Houyi & Chang'er

The story of Chang’er and her flight to the moon is familiar to every Chinese, and a favorite subject of poets. In his poem " Chang’er", the famous Tang dynasty poet Li Shangyin (c.813-858) wrote:
Chang’er remorseful for having stolen the elixir
Nightly pines amid the vast sea of the blue sky.

Tradition places Hou Yi and Chang’er in the reign of the legendary emperor Yao, shortly after that of Huang Di. A version of the tale known at least since the Warring States period (475-221 B.C.) describes how, in Yao’s reign, ten suns filled the sky. Their heat parched fields, wilted crops , and left people lying breathless and unconscious on the ground. Ferocious animals and birds fled fry rivers and flaming forests to attack human beings.

The immortals in heaven were moved by the people’s suffering. The Emperor of Heaven sent the archer Hou ( Prince) Yi to help Yao bring order. Hou Yi, with his beautiful wife Chang’er , descended to earth carrying a red bow and white arrows given him by the Emperor of Heaven. People greeted the archer joyfully , as hero who might save them from their torment. Ready for battle, Hou Yi strode to the center of the square, drew his bow and arrows, and tool aim at the imperious suns. In an instant, one after the other, nine suns were shot from the sky. As Hou Yi took aim at the tenth, Yao stopped him -for the last sun might be of benefit to people. So end the story of Hou Yi and the nine suns . Other stories tell of how he slays fierce beasts, birds and snakes, and becomes a hero to the people. But Hou Yi has aroused the jealousy of the other immortals, who slandered him before the Emperor of Heaven. Soon the archer sensed an aloofness, a lack of confidence, in the Emperor’s attitude. Finally, Hou Yi and his wife were banished forever from heaven and forced to live by hunting on earth.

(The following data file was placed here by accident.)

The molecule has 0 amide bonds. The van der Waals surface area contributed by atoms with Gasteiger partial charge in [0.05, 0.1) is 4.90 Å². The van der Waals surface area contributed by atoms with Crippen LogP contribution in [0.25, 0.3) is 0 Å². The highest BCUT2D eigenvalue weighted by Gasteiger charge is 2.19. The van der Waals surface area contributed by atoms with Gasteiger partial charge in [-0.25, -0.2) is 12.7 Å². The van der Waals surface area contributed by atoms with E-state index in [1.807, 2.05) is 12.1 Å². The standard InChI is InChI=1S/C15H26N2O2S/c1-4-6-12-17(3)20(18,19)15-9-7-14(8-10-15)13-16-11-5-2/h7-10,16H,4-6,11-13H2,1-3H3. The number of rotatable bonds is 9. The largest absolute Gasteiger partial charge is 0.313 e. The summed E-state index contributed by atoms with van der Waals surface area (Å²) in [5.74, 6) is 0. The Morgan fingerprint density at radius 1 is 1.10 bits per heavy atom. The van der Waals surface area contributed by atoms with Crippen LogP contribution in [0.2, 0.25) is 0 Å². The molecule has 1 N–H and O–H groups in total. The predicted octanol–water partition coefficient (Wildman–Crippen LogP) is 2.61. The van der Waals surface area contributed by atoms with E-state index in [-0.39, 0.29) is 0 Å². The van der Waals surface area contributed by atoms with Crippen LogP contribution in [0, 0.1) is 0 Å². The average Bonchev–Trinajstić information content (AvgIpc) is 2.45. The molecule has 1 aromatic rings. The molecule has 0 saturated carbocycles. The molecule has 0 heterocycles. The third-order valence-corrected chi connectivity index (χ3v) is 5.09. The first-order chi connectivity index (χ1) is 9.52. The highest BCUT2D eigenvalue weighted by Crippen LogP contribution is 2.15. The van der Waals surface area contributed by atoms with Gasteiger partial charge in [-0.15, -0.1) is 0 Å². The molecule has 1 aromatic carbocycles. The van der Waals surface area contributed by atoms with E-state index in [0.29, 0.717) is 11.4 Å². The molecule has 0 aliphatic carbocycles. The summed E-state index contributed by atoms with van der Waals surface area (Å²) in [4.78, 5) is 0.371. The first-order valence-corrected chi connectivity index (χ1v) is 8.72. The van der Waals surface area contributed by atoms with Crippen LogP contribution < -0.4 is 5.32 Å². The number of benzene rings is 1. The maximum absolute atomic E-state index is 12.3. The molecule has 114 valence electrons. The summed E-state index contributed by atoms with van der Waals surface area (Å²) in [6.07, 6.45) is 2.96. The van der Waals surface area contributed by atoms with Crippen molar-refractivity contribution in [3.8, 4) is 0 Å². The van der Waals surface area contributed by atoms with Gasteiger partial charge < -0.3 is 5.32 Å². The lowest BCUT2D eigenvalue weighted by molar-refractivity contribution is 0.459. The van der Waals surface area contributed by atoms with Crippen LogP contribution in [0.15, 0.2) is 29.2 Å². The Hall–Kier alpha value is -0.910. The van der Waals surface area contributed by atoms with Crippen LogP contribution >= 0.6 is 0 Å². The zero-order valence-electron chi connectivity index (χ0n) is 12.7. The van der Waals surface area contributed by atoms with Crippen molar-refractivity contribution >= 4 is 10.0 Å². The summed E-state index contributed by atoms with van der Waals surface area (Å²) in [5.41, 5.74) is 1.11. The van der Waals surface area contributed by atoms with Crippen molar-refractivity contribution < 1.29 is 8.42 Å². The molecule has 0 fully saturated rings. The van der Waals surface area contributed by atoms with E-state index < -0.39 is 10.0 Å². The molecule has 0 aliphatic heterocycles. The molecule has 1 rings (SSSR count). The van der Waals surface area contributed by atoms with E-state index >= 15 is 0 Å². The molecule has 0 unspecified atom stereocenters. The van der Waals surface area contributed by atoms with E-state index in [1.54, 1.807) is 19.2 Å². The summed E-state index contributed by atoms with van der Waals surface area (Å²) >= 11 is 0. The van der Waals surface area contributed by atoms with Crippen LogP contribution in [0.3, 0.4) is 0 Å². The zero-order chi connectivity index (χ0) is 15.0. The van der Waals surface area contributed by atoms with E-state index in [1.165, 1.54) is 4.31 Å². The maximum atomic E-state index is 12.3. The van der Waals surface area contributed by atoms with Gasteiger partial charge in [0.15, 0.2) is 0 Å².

This description appears in written form in two Western Han dynasty ( 206 B. C. -A. D. 24) collections; Shanhaijing (Classic of the Mountains and Seas, a book of travels and tales) and Huainanzi (scientific, historical and philosophical articles named for the Prince of Huai).

There are several versions of Chang’er flight to the moon. According to Huainanzi, Hou Yi, sorry that his wife has to lead a mortal’s life for his sake, obtained an elixir of immortality from Xiwangmu the Queen Mother of the West. He hoped that, even though condemned to earth, he and his wife could live together happily and forever. Chang’er , however, resented her new hard life, and while Hou Yi was away from home she swallowed all the elixir and flew to the moon.

There, lonely and solitary, she missed the companionship of human beings and the kindness of her husband. Mencius, the Warring States period philosopher, and Huainanzi say that Hou Yi was murdered by Pang Meng, one of his archer was murdered by Pang Meng, one of his archer trainees who hopes to become tip bow-man. Versions differs as to whether Hou YI was beaten to death with a peach -wood club or shot from ambush by an arrow. Another version has Chang’er drink the elixir to keep it from Pang Meng.

A recent dance drama, Flying to the Moon , adds to the story of Hou Yi and Chang’er several new plot twists which resolve the inconsistencies of the older stories and highlight the tragic fate of the couple. In this version, Chang’er is a village girl who marries Hou Yi. Pang Meng the sorcerer-chieftain, seeing his position threatened, tricks Hou Yi into believing that Chang’er has been unfaithful. Still deeply in love with his wife, Hou Yi feeds her the elixir of immortality and banishes her to the moon. Too late, he realizes his error, and dies gazing at her image in the sky.

The noted historian Gu Jiegang (1893-1980), in a study of Huainanzi and other classics, uncovered some stories making Hou Yi’s soul reincarnated in the legendary hero Zhong Kui. Zhong Kui, appearing in a dream to a Tang dynasty emperor, claimed that his mission in life was to destroy all the evils that plagued human beings. Professor Gu pointed out that both Hou Yi and Zhong Kui were revered by the ancient Chinese as heroes who dedicated their powers to the service of humanity.

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